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Easter 2011

I woke up early this morning. It appears I’ve reached that age where it doesn’t really matter how late I went to bed or how much more sleep I could really use. My automatic alarm sounds when daylight creeps through the bedroom window.

indexLast night I attended Easter Vigil. It was an eclectic mix of ancient and contemporary in a packed sanctuary, dark but expectant of the imminent return of the Light. Only one brief moment of excitement in my row when an older lady a few seats down began flapping furiously – she hadn’t noticed that her vigil candle was burning down to the cardboard drip protector… which had caught fire and was proceeding to burn in her hand… (Anti-climax: she got it put out as the liturgy continued unabated.)

As part of the service, several folks were recognized. Two confirmed their infant baptisms in their own voices. The apostolic succession of the Roman Catholic Communion was affirmed in the reception of a young couple. And two women previously joined to the ranks of the Episcopal Church made public renewals of their faith.

As is customary, the entire gathered assembly of baptized Christians reaffirmed our baptismal vows, a mix of lines both ancient and modern: Will you persevere in resisting evil, and, whenever you fall into sin, repent and return to the Lord? Will you strive for justice and peace among all people, and respect the dignity of every human being?

I will… with God’s help.

So it may come as no shock to some of you that having spent the evening in church last night I am taking today for Sabbath time.

The interesting juxtaposition comes at the point of waking this morning and beginning to read from The Problem with Normal: Sex, Politics, and the Ethics of Queer Life. It is rare these days that I have a moment to read something that isn’t directly related to coursework, but tomorrow is the French exam and I’m trying my best not to overdo it today – sometimes the brain needs to rest. Or at least make interesting new connections…

In Normal, Michael Warner makes use of the work of Erving Goffman, who coined the terms stigmaphile and stigmaphobe to describe the two ends of a polarity he saw at work in the discourses around gay and lesbian liberation:

“The stigmaphile space is where we find a commonality with those who suffer from stigma, and in this alternative realm learn to value the very things the rest of the world despises—not just because the world despises them, but because the world’s pseudo-morality is a phobic and inauthentic way of life. The stigmaphobe world is the dominant culture, where conformity is ensured through fear of stigma” (43).

Maybe it’s just a hazard of my business as a theologian, but it’s hard for me not to hear echoes of the Kin-dom of God in this passage. Substitute “Church” for “stigmaphile space” and it should pop right out… (And note the use of “realm” that many these days substitute for “kingdom.”)

Barabara Gittings at the Philadelphia picketWarner writes about the founding of the Mattachine Society and the subsequent struggle in which its founders were ousted, replaced by less radical individuals who chose the path of divorcing sex from public identity in an attempt to look more respectable in the eyes of the dominant culture. His next line made me stop to think:

“At each moment, the question boils down to this: dignity on whose terms? Increasingly, the answer is that to have dignity gay people must be seen as normal” (52).

He further describes the rise of “norms” as rules for acceptable and deviant behaviors based on statistical observation. It’s all too easy to take the norms and apply them as “good,” while characterizing what falls outside the norm as “bad.” An example would be stigmas attached to left-handedness – a statistical minority that one might assume to be “bad” if statistics told the whole story.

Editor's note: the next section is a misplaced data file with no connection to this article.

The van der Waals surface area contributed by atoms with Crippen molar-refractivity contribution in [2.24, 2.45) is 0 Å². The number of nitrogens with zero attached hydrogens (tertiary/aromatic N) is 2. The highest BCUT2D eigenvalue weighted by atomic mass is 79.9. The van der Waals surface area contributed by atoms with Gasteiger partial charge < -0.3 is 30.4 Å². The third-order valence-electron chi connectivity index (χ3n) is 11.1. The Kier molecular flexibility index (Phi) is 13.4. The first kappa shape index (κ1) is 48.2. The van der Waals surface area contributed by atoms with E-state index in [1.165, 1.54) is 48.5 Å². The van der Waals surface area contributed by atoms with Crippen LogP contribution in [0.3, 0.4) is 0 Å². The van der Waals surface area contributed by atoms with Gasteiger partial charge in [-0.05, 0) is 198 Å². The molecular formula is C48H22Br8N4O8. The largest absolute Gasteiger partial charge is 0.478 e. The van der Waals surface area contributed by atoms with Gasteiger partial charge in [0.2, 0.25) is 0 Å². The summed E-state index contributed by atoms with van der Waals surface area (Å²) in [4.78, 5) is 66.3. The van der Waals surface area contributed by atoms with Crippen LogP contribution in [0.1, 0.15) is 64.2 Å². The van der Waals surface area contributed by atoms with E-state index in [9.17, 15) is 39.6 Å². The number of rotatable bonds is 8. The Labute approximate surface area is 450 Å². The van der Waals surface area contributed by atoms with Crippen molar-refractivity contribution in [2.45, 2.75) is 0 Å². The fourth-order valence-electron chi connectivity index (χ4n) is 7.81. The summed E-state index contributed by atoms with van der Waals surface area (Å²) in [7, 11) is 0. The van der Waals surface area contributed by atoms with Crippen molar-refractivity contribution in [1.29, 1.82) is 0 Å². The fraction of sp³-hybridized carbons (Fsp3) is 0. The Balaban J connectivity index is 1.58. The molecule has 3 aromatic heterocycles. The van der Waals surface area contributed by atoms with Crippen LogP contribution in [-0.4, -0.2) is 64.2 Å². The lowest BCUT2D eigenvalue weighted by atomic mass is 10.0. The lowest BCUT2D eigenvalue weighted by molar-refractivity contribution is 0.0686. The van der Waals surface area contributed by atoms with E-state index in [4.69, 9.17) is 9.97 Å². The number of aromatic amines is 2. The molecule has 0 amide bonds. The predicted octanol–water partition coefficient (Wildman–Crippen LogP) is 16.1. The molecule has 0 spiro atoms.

bell-curveWe’ve made a lot of progress since the days when when lefties were a sinister lot, but even in my own lifetime I’ve known folks who were forced to write in a right-handed fashion to conform to the norm. Many of us have come to view left-handedness as a minority but healthy variation in human physical expression. But issues around sexuality are not quite so easy…

The interesting point I’d like to make with norms is in how they are established (the statistical averages of a particular population) and how they are viewed. In the early 19th century a Belgian statistician named Quételet equated statistical norms with the emergence of evidence of divine laws. Others thought that statistical norms indicated natural laws, but the effects were the same. Warner writes:

“…normal came to mean right, proper, healthy. What most people are, the new wisdom went, is what people should be” (57).

Now some of you are onboard with this, and so the next step is probably easy enough to take as well. In the 19th century, statistical norms were extended to the realm of sexuality:

“What most people do or desire is, according to the new science, what people should do and desire” (57).

And it is this sort of thinking that is at the root of a lot of rhetoric around unnatural sex and the sinfulness of folks whose sexual expressions fall outside the mainstream. But as I was reading this I couldn’t help but think:

Anyone who knows Paul should be very leery of defining norms based on majority thought in the world…

That whole idea of being called out, not being conformed to the ways of this world, but being transformed by the renewing of our minds (Romans 12:2) – how might this bear on conversations around LGBTQ folk?

Regardless of what siege mentality tells some of my fellow Christians, the idea of healthy sexual variation among queer folk is hardly the dominant discourse in the world. And what’s more, even among those of us who don’t fit the statistical norm, there’s a great deal of internalized heterosexism and other shaming that pressures us to divorce sex from orientation, to adopt the discourse of clinical psychology and genetics, to claim we are born this way…